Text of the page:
Responsible Breeding Practices - The American Kennel Club believes that breeding programs should be undertaken responsibly for the purpose of preserving breed characteristics and producing healthy, well-socialized purebred puppies. Responsible breeders are expected to give careful consideration to health issues, temperament, and genetic screening, as well as to the individual care and placement of puppies in responsible homes. AKC supports and promotes these and other responsible breeding practices through breeders’ education programs, and commends those who offer similar guidance. The AKC strongly opposes the breeding of dogs by those who do so without regard for the dogs’ welfare. We support scrupulous enforcement of the federal Animal Welfare Act, and state and local regulations governing the humane care of animals. We further believe that USDA and other enforcement agencies should be given appropriate resources to ensure that regulations are met. In addition, the AKC Investigations and Inspections department conducts more than 5,000 kennel inspections each year. When AKC inspectors find kennels that do not meet our minimum care and conditions requirements, they educate and encourage those breeders to raise their standards or face suspension of their AKC registration privileges. Proper authorities are also alerted to any cases of animal neglect.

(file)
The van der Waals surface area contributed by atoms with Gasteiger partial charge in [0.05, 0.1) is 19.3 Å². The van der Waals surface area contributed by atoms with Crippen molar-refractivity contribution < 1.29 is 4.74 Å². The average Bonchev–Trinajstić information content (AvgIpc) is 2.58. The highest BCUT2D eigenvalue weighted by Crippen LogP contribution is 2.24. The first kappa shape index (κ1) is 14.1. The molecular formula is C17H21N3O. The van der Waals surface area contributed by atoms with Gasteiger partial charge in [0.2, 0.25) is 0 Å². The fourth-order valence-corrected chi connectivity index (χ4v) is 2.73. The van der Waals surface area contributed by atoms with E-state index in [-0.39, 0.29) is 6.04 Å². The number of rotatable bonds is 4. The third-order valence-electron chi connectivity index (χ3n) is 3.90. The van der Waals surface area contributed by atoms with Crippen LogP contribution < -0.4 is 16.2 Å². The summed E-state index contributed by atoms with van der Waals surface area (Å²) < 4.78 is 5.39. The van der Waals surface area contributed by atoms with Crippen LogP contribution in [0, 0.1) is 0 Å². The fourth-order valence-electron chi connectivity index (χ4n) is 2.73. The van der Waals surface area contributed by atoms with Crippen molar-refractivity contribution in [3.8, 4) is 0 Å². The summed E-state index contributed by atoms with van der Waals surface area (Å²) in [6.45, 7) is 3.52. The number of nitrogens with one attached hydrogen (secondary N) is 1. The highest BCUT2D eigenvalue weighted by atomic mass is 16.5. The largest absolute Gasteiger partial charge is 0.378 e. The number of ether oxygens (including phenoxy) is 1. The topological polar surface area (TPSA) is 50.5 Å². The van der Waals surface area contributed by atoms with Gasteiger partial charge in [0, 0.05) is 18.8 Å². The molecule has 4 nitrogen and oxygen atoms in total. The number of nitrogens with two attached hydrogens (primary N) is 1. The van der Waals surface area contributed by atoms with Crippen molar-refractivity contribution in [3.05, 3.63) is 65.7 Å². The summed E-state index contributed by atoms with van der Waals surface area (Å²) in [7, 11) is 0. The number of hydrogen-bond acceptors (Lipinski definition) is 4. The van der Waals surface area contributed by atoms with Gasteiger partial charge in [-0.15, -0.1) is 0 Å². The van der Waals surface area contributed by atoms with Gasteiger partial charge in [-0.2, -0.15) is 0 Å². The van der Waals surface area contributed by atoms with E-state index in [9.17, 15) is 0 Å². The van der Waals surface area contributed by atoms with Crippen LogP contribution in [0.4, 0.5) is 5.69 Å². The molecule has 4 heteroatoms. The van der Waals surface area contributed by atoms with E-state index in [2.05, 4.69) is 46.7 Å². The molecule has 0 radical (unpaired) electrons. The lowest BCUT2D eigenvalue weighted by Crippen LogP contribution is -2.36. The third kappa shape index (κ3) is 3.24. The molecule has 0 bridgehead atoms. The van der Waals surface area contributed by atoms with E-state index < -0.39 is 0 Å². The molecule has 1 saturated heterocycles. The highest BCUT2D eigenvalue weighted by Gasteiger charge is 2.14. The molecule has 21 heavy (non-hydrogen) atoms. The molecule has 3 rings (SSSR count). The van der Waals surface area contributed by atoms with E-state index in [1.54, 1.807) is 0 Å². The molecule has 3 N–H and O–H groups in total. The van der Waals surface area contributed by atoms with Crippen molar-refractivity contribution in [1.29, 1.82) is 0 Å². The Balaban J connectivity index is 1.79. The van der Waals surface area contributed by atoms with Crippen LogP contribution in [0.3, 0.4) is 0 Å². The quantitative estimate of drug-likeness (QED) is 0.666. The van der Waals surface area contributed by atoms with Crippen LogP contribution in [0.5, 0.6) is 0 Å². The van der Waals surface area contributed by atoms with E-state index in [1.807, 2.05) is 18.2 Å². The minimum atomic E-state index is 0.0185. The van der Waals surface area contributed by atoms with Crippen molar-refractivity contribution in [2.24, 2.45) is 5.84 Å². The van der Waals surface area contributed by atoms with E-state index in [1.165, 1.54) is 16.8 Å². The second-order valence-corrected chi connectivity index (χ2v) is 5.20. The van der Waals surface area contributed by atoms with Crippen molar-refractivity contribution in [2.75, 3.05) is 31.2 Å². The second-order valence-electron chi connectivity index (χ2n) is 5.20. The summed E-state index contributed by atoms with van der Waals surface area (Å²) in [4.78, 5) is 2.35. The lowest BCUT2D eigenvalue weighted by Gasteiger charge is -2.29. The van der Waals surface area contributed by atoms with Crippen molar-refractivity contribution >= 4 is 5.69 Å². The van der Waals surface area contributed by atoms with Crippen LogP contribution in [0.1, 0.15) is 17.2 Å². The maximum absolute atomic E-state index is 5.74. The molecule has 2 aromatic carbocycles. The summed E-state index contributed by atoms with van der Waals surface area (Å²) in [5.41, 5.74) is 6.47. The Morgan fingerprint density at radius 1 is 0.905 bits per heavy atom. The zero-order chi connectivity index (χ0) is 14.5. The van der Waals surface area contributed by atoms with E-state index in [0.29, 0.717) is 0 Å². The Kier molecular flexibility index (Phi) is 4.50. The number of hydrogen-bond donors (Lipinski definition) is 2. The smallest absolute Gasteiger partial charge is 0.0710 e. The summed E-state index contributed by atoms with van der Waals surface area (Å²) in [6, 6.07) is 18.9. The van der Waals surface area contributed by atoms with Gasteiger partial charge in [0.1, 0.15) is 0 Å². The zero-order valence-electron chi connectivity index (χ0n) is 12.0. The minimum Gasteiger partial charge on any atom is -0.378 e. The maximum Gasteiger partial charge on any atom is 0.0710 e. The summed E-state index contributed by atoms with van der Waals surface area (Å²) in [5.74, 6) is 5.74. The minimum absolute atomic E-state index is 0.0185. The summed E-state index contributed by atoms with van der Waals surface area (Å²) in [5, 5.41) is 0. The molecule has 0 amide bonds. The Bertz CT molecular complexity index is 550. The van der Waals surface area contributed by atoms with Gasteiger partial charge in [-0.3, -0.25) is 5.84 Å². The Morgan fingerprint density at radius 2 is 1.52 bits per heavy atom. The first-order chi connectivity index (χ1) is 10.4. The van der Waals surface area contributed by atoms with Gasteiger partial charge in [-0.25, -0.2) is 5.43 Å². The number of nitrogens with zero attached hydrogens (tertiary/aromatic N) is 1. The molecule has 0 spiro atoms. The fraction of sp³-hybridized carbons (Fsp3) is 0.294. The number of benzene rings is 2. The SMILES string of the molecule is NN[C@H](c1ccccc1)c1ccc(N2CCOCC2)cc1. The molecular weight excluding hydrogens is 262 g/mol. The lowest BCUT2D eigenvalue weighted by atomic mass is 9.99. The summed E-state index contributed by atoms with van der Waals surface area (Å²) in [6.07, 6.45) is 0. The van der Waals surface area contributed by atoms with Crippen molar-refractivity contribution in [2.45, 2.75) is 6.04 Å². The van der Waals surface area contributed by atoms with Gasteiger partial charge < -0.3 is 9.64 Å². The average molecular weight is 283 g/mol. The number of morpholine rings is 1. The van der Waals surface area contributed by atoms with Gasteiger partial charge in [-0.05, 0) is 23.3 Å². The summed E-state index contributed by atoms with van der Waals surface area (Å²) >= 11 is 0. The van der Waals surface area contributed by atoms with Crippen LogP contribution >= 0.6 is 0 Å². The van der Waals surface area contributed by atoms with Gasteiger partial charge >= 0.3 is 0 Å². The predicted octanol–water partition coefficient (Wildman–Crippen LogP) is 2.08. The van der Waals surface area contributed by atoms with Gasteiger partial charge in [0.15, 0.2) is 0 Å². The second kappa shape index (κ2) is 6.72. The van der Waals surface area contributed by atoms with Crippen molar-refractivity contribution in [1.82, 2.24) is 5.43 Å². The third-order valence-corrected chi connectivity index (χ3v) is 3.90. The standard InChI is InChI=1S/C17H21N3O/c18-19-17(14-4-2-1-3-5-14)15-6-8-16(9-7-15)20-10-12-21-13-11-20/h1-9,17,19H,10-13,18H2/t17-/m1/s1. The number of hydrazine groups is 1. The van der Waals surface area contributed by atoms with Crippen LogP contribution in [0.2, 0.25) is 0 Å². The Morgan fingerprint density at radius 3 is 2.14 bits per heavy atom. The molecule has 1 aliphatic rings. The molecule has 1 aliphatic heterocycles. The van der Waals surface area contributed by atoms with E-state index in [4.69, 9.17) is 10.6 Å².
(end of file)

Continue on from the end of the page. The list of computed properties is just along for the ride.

Responsible Dog Ownership - The American Kennel Club believes that owning a dog is a rewarding experience that brings great joy and happiness to any household. With dog ownership comes long-term emotional and financial commitment and a variety of responsibilities. Accordingly, we encourage potential owners to closely evaluate their lifestyle before deciding to obtain a dog and to give careful consideration to what breed will best suit them. They are encouraged to visit the AKC website,, to do their research. AKC strongly urges puppy purchasers to seek responsible, ethical breeders as resources for their dogs. We further encourage owners to provide proper care, training and socialization to ensure that their pets remain happy members of their family, respectable members of the community and well-mannered canine good citizens. AKC and its affiliated clubs offer a wide range of educational programs and materials to teach dog owners how to reach these goals while enjoying their dogs for many years to come.

The Right to Keep and Enjoy Dogs - The human-canine bond predates history. Since the dawn of civilization, people have enjoyed the companionship and assistance of dogs. Dog ownership has existed in all cultures, races, climates and economic situations - by monarchs, monks, nomads, and peasants. The American Kennel Club strongly endorses the right to own, keep and breed dogs in a responsible and humane manner. We believe that responsible dog ownership is compatible with most living arrangements. The AKC opposes laws that limit the number of dogs a responsible owner may own as well as unreasonable limitations on pet ownership, such as the prohibition of dogs for residents of senior citizen and government subsidized housing facilities. The AKC recognizes the special obligation of dog owners, not only to their pets but also to their neighbors. AKC supports “curbing” and clean-up ordinances, leash laws, nuisance laws, and other reasonable regulations designed to ensure that dogs and their owners remain respected members of their communities